Cardinal Hume backs review for Six
by Peter Stanford CARDINAL Basil Hume this week gave his support to the campaign for a review of the convictions of six Irishmen jailed for life in 1975 for the Birmingham pub bombings. After studying the case, the cardinal said that he did not consider the convictions of the Birmingham Six as "safe and satisfactory".
The cardinal is urging the Home Secretary, David Waddington, MP, to order an urgent review of the case against the six by the Court of Appeal.
Cardinal Hume emphasised that he had not examined the details of the convictions against
the Birmingham Six as carefully as he had those against the Guildford Four, convicted of bombing offences in the same year, but released last year after a long campaign, led by the cardinal, to prove their innocence.
Those who have long campaigned for the release of the Birmingham Six — Billy Power, Patrick Hill, Hugh Callaghan, Noel MclIkenny, Gerald Hunter and John Walker — welcomed the cardinal's decision to come out publicly on the case. The success of Cardinal Hume in convincing then Home Secretary Douglas Hurd to look again at the convictions of the Guildford
Four, a move which lead to their release, will give new hope to the six Irishmen who have spent over 15 years in prison, one of their supporters said this week.
The cardinal's plea for a review of the Birmingham Six case came in the same week that the Human Rights Caucus of the United States Congress addressed a similar appeal to Mr Waddington. The Caucus, which includes Congressman Joe Kennedy, made public at a meeting in Washington this week a letter received from Mr Waddington regarding their concern at the quality of the evidence against the Birmingham Six. In his letter,
the Home Secretary said that he was ready to consider any representations about the "safety" of the convictions. But he added that the release of the Guildford Four "does not offer any grounds on which I would be justified in referring the Birmingham case to the Court of Appeal".
However, this assertion was challenged by the Caucus's chairperson, Congressman Tom Lantos. The Guildford case had put the British justice system on trial, he pointed out, and added that "it is difficult for us to accept the notion that this was a unique instance when British justice failed."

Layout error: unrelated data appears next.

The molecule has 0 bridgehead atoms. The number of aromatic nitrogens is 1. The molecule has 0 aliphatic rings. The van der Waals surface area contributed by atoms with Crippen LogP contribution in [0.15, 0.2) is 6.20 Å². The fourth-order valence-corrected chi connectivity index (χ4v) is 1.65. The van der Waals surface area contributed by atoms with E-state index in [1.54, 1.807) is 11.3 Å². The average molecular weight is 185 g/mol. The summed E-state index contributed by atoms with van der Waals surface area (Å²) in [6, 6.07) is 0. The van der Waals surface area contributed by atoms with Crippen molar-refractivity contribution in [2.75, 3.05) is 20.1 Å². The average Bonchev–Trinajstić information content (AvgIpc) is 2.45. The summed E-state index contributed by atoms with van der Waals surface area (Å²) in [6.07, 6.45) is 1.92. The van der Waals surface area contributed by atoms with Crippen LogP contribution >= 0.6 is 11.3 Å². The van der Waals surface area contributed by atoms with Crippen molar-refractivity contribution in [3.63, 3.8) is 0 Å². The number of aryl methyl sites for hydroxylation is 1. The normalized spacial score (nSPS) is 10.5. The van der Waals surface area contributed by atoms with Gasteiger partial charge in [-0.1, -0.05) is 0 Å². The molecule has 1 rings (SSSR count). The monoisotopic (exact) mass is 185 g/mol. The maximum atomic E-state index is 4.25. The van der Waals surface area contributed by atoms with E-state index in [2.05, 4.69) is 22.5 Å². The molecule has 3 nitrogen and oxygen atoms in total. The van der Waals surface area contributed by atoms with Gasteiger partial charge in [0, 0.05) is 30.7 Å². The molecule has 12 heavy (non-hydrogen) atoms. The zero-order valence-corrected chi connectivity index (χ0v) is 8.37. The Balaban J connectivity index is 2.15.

Congressman Kennedy was more forthright. He welcomed Mr Waddington's openmindedness, but noted that the Home Secretary in his letter made no mention of "how aggressively he will seek the truth of the evidence".
The conviction of the Birmingham Six was based on their confessions and on forensic evidence against them. They have always contended that their confessions were beaten out of them, a claim given added weight both by the contradictory nature of those admissions as highlighted by MP Chris Mullin in his book on the subject, and by the recent decision to disband the West Midlands Serious Crime Squad, the division that questioned the six men. The Serious Crime Squad has been accused of falsifying evidence, and two of the men in the disbanded squad had served on the Birmingham Six case.
The forensic evidence, an area of the case that is believed to have interested Cardinal Hume in particular, rests on the work of a scientist later retired from Home Office service on the grounds of his limited efficiency.
New evidence in the case was presented to Home Secretary, David Waddington, in December by solicitors representing the Birmingham Six. Fr Patrick Smith of the Irish Commission for Prisoners Overseas said that he felt there was "a general belief in the establishment that the men were innocent. The establishment is looking for a way to get itself off the hook — that's what's holding things up".
Amongst other prominent churchmen to have expressed their belief in the innocence of the Birmingham Six have been two Northern Ireland bishops, Edward Daly of Derry and Cahal Daly of Down and Connor. Cardinal Tomas 0 Fiaich, the primate of All Ireland, has also come out in favour of a review of the case.